Col. John Glenn’s remains to be escorted through QAC to Arlington National Cemetery April 6th
CENTREVILLE - The remains of Col. John Glenn (July 18, 1921 – December 8, 2016) will be escorted through Queen Anne’s County on Thursday, April 6, 2017. Maryland State Police estimate that the military escort should be traveling from Dover Airforce Base, south on Rt. 301, passing by the Route 19 / 301 intersection by 6:30 a.m., approximately. Queen Anne’s County citizens are encouraged to stand along the route to pay their last respects to this hero as he travels to his final resting spot in Arlington National Cemetery in Virginia.
Some suggested areas to await funeral escort:
- Rt19 / 301 – Stand in the field along the highway
- 301 / Rolling Bridge Road – Stand in the field along the highway
- Clay Drive, Queenstown – Stand along the service road located near 301 / Del Rhodes Ave (in front of Royal Farms and Animal Welfare League)
NASA’s Profile of John Glenn
Former astronaut and U.S. Senator John Glenn died Thursday, Dec. 8, 2016, at the Ohio State University Wexner Medical Center in Columbus.
Glenn, who served four terms as a U.S. senator from Ohio, was one of NASA's original seven Mercury astronauts. His flight on Friendship 7 on Feb. 20, 1962, showed the world that America was a serious contender in the space race with the Soviet Union. It also made Glenn an instant hero.
His mission of almost nine days on the space shuttle orbiter Discovery, launched Oct. 29, 1998, when he was 77, made him the oldest human to venture into space. On Discovery he participated in a series of tests on the aging process. The aging population was one focus of his work as a U.S. senator.
Glenn was described as "humble, funny, and generous" by Trevor Brown, dean of the John Glenn School of Public Affairs at Ohio State University, in a statement joined by the Glenn family. "Even after leaving public life, he loved to meet with citizens, school children in particular. He thrilled to music and had a weakness for chocolate."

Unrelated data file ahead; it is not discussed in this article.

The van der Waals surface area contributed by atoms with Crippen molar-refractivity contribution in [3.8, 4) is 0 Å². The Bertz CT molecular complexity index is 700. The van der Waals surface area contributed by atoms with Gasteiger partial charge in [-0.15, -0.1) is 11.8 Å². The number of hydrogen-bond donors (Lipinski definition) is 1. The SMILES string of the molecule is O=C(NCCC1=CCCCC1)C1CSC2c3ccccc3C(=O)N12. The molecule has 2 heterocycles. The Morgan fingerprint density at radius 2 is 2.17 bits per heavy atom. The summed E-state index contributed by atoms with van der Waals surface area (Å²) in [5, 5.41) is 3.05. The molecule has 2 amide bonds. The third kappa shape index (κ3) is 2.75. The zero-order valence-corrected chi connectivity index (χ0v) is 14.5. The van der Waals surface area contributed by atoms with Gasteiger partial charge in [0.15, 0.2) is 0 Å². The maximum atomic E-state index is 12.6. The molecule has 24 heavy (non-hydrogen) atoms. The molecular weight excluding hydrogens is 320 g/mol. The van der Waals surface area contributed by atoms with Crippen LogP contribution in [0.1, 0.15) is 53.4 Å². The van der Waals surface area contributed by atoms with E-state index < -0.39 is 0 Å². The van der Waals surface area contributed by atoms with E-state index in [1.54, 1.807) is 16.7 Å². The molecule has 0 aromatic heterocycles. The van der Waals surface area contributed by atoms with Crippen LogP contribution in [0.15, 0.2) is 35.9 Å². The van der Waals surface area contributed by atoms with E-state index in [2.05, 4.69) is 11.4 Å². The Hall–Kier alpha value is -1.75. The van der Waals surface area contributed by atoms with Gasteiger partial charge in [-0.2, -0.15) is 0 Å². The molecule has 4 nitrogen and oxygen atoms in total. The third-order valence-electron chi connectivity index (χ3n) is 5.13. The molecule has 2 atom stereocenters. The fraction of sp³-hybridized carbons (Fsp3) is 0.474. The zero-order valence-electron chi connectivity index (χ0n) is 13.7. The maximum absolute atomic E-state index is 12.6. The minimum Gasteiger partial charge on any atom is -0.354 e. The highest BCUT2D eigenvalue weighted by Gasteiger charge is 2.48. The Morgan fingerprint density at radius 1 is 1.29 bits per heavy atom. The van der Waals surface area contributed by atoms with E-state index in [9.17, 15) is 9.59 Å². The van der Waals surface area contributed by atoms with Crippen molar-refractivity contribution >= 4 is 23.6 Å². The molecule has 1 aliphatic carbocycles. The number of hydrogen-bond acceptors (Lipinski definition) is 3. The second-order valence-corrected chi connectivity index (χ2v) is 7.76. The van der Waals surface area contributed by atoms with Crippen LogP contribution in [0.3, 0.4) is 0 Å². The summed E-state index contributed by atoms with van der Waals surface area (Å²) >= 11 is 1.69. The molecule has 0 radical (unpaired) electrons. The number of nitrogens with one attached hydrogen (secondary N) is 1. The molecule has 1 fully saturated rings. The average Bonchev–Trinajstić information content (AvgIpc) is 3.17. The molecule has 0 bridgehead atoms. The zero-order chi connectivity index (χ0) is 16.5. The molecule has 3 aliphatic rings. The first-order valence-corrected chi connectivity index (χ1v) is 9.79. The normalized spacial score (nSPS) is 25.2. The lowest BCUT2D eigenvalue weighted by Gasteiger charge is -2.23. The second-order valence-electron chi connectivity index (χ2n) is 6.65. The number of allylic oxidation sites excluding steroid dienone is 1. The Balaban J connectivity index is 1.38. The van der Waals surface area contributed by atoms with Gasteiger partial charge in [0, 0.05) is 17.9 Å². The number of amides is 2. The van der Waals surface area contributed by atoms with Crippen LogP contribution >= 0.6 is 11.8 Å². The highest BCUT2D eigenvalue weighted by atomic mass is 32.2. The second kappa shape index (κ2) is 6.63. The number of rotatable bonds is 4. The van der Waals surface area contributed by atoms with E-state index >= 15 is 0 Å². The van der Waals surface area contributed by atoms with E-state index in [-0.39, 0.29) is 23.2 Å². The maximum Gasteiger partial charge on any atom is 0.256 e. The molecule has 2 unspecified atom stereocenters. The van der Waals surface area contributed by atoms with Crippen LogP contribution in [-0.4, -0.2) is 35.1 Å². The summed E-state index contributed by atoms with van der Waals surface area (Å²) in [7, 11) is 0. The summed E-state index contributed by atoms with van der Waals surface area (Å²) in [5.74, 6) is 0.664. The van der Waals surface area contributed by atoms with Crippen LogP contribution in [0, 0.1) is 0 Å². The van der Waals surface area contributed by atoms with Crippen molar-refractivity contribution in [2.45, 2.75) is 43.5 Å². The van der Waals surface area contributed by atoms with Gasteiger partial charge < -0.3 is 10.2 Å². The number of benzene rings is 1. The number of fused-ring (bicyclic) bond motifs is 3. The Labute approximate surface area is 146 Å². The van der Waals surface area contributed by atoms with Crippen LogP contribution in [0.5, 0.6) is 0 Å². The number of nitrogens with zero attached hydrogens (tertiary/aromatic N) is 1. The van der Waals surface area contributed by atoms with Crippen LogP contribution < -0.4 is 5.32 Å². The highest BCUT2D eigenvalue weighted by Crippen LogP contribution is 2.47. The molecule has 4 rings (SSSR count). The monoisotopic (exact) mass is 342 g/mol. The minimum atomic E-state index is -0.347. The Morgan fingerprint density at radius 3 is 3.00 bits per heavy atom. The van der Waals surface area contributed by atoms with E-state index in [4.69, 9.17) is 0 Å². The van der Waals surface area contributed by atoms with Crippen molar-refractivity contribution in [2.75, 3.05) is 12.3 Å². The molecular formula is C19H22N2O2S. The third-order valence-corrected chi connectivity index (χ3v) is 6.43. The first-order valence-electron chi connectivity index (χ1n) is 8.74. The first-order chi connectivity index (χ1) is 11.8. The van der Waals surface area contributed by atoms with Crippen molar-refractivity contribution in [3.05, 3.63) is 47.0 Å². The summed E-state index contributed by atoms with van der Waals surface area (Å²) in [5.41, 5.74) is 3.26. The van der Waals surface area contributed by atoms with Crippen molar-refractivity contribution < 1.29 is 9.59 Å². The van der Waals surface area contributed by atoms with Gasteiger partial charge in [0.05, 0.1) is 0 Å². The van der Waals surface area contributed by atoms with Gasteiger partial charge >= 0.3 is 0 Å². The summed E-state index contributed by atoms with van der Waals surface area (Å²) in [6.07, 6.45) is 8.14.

Glenn will always be remembered as the first American to orbit the Earth during those tentative, challenging, daring days when humans were just beginning to venture beyond the atmosphere that had nurtured them since the species began.
While Glenn's flight on Friendship 7 was a glorious national triumph, problems arose that could have spelled disaster. The first was a failure of the automatic control system.
A scheduled 30-minute test to determine whether Glenn could fly the capsule manually became a matter of life and death when the automatic system went out at the end of the first orbit.
"I went to manual control and continued in that mode during the second and third orbits, and during re-entry," Glenn recalled later. He had been confident he could do it. "The malfunction just forced me to prove very rapidly what had been planned over a longer period of time."
Another problem seemed even more serious -- telemetry indicated the spacecraft's heat shield was loose. It seemed possible that Glenn and the spacecraft would be incinerated on re-entry. Much of the world held its breath.
Glenn left the retrorocket pack in place to steady the heat shield during re-entry. "It made for a very spectacular re-entry from where I was sitting," he said. Big chunks of the burning material came flying by the window.
He wasn't sure whether the flaming debris was the rocket pack or the heat shield breaking up. "Fortunately," he told an interviewer," it was the rocket pack -- or I wouldn't be answering these questions."